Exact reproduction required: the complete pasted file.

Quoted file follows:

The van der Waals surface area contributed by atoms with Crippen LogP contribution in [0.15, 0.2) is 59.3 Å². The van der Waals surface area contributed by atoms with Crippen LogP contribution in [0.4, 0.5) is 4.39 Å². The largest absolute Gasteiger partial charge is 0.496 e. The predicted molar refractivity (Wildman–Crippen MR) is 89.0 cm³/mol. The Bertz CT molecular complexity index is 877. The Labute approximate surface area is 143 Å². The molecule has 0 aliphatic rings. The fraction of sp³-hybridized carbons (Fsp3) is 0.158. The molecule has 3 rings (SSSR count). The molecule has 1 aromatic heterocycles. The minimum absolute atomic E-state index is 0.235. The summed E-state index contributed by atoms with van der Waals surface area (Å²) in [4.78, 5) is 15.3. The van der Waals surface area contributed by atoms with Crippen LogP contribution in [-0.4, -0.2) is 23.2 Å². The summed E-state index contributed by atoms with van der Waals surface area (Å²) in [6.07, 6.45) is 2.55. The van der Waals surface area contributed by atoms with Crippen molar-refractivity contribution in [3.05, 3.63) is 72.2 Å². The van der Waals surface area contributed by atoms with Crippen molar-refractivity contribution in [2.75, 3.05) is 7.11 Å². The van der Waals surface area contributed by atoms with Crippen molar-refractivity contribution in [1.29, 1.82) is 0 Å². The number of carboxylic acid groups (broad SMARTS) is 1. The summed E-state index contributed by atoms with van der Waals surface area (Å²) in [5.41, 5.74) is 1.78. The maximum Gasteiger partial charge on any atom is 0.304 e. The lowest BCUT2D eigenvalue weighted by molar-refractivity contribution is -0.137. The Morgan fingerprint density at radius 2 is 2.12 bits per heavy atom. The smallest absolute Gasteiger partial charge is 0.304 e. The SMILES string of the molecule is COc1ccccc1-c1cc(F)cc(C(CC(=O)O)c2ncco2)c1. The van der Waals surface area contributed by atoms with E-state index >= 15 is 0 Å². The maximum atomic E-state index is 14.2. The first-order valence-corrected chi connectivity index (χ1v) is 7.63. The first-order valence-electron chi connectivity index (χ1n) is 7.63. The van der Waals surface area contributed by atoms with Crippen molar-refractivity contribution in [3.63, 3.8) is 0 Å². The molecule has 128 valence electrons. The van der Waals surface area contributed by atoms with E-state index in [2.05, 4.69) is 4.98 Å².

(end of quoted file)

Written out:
The van der Waals surface area contributed by atoms with Crippen LogP contribution in [0.15, 0.2) is 59.3 Å². The van der Waals surface area contributed by atoms with Crippen LogP contribution in [0.4, 0.5) is 4.39 Å². The largest absolute Gasteiger partial charge is 0.496 e. The predicted molar refractivity (Wildman–Crippen MR) is 89.0 cm³/mol. The Bertz CT molecular complexity index is 877. The Labute approximate surface area is 143 Å². The molecule has 0 aliphatic rings. The fraction of sp³-hybridized carbons (Fsp3) is 0.158. The molecule has 3 rings (SSSR count). The molecule has 1 aromatic heterocycles. The minimum absolute atomic E-state index is 0.235. The summed E-state index contributed by atoms with van der Waals surface area (Å²) in [4.78, 5) is 15.3. The van der Waals surface area contributed by atoms with Crippen LogP contribution in [-0.4, -0.2) is 23.2 Å². The summed E-state index contributed by atoms with van der Waals surface area (Å²) in [6.07, 6.45) is 2.55. The van der Waals surface area contributed by atoms with Crippen molar-refractivity contribution in [3.05, 3.63) is 72.2 Å². The van der Waals surface area contributed by atoms with Crippen molar-refractivity contribution in [2.75, 3.05) is 7.11 Å². The van der Waals surface area contributed by atoms with Crippen molar-refractivity contribution in [1.29, 1.82) is 0 Å². The number of carboxylic acid groups (broad SMARTS) is 1. The summed E-state index contributed by atoms with van der Waals surface area (Å²) in [5.41, 5.74) is 1.78. The maximum Gasteiger partial charge on any atom is 0.304 e. The lowest BCUT2D eigenvalue weighted by molar-refractivity contribution is -0.137. The Morgan fingerprint density at radius 2 is 2.12 bits per heavy atom. The smallest absolute Gasteiger partial charge is 0.304 e. The SMILES string of the molecule is COc1ccccc1-c1cc(F)cc(C(CC(=O)O)c2ncco2)c1. The van der Waals surface area contributed by atoms with E-state index >= 15 is 0 Å². The maximum atomic E-state index is 14.2. The first-order valence-corrected chi connectivity index (χ1v) is 7.63. The first-order valence-electron chi connectivity index (χ1n) is 7.63. The van der Waals surface area contributed by atoms with Crippen molar-refractivity contribution in [3.63, 3.8) is 0 Å². The molecule has 128 valence electrons. The van der Waals surface area contributed by atoms with E-state index in [2.05, 4.69) is 4.98 Å².